Why it has to be IN

Its no surprise as someone, who believes in the internationalism and outward-looking perspective that Britain proudly champions, for me to be a strong supporter for remaining within the European Union.

My stance on this issue has never once faltered or been brought into question – I have always been a proud supporter of the benefits of being a member of the EU can bring to the UK.

Though we will never get everything we want out of the EU – remember we are one of 28 states vying for our own national interests – what we do need to realise is there is so much common ground between us and our European neighbours, despite the centuries of war that has wrecked havoc across mainland Europe.

For me, what is important about the EU is that these ‘debates’ have now moved from the battlefield and instead entered the political battlefield – of the European Commission, the European Parliament and the Council of Europe. Never in Europe’s history have we have such a prolonged period of peace between the majority of European countries and instead seen us all working collaboratively together.

There are issues with the European Union – no system or institution is perfect. This ranges from the unnecessary and costly choices of the EU, where the Parliament moves between Brussels and Strasbourg every six months, to the crisis that has engulfed many EU countries with the eurozone crisis and also issues around national Parliaments having more of a say over what is passed by the EU.

But there are so many positives.

Without being a member of the European Union, we would never have won many of the hard fought rights that we take for granted now, from paid maternity and paternity leave, to anti-discrimination laws to equal pay legislation.

As someone who grew up in a large North East town, I know full well the benefits we receive from the EU as a region. For the North-East, the region with still the highest unemployment rate in the country, it is vital that we work with the EU to improve our economic prosperity and create the jobs that thousands of people across the region need. What this comes down to is our continued access to the single market. For many businesses in the region, such as Nissan in Washington or Hitachi in County Durham, having access to the single market is a great benefit that keeps these important job creators in one of our key strategic regions of the U.K – one that is the only net exporter to the rest of Europe in the country.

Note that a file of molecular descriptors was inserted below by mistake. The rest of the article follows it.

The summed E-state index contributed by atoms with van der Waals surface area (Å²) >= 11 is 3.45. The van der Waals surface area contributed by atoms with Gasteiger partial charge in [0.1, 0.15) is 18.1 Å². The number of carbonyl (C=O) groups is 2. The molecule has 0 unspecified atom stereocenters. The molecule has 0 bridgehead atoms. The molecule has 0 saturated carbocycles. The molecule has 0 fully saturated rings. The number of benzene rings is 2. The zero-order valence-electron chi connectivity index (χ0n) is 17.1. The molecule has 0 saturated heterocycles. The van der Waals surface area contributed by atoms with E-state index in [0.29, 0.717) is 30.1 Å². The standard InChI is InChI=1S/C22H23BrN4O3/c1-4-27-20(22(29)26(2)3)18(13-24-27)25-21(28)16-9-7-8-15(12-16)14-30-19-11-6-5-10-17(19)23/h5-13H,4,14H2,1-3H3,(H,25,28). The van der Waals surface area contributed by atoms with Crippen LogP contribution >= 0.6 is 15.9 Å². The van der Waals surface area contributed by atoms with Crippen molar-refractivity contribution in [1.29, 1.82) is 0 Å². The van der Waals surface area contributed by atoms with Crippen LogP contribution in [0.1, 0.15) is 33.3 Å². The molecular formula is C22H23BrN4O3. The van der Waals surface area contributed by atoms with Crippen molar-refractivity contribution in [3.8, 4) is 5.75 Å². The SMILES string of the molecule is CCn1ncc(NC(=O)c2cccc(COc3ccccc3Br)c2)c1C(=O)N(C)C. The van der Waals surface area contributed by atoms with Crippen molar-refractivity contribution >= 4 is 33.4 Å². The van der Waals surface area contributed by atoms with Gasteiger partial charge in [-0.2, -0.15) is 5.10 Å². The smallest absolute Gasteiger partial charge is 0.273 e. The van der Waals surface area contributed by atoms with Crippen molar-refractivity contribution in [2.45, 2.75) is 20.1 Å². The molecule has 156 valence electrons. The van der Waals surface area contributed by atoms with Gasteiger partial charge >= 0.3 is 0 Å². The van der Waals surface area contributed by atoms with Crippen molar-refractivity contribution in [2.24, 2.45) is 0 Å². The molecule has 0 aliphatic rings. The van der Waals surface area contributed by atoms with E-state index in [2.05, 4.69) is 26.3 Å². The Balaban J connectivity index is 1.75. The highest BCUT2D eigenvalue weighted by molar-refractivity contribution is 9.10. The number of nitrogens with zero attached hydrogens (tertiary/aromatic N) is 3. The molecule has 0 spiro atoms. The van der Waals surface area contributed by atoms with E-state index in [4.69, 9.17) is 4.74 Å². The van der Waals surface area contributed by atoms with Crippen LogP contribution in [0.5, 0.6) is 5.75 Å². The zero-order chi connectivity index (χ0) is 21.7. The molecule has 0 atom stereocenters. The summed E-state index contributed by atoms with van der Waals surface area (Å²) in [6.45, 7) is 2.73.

If we considered leaving the EU then these worker’s rights and job creation would be put at risk, and for a region which has seen such tentative economic growth compared to London or the South East it is important that we protect whatever fledgling growth we have and use the EU to help make our region prosper by cultivating the potential that goes unrecognised in the region.

Not only does our economy, right across the country it must be added, depend on our continued membership of the EU but so does our national security.

The Work and Pensions Secretary, Iain Duncan Smith, came out over the weekend as an Out campaigner against the Prime Minister’s In campaign and one of his first interventions in what will be a long drawn out referendum campaign was that remaining in the EU would mean Paris-style attacks on UK soil.